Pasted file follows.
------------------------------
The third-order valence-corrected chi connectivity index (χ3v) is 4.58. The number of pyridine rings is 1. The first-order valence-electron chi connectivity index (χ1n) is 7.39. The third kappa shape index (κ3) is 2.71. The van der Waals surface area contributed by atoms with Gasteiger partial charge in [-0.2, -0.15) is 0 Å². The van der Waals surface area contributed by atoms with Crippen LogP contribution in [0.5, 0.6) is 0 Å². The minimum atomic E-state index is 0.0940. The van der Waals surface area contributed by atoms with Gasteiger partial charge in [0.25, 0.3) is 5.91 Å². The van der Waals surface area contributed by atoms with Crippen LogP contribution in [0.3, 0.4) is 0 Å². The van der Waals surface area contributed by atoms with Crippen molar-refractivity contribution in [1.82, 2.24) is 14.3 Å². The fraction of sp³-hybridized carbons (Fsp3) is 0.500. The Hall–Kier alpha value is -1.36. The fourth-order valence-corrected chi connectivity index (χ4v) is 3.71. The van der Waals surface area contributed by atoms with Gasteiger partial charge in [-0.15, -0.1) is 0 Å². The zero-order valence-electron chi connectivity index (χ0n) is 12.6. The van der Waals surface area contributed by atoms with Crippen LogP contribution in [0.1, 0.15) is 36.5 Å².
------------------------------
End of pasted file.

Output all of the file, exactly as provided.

The third-order valence-corrected chi connectivity index (χ3v) is 4.58. The number of pyridine rings is 1. The first-order valence-electron chi connectivity index (χ1n) is 7.39. The third kappa shape index (κ3) is 2.71. The van der Waals surface area contributed by atoms with Gasteiger partial charge in [-0.2, -0.15) is 0 Å². The van der Waals surface area contributed by atoms with Crippen LogP contribution in [0.5, 0.6) is 0 Å². The minimum atomic E-state index is 0.0940. The van der Waals surface area contributed by atoms with Gasteiger partial charge in [0.25, 0.3) is 5.91 Å². The van der Waals surface area contributed by atoms with Crippen LogP contribution in [0.3, 0.4) is 0 Å². The van der Waals surface area contributed by atoms with Crippen molar-refractivity contribution in [1.82, 2.24) is 14.3 Å². The fraction of sp³-hybridized carbons (Fsp3) is 0.500. The Hall–Kier alpha value is -1.36. The fourth-order valence-corrected chi connectivity index (χ4v) is 3.71. The van der Waals surface area contributed by atoms with Gasteiger partial charge in [-0.15, -0.1) is 0 Å². The zero-order valence-electron chi connectivity index (χ0n) is 12.6. The van der Waals surface area contributed by atoms with Crippen LogP contribution in [0.1, 0.15) is 36.5 Å².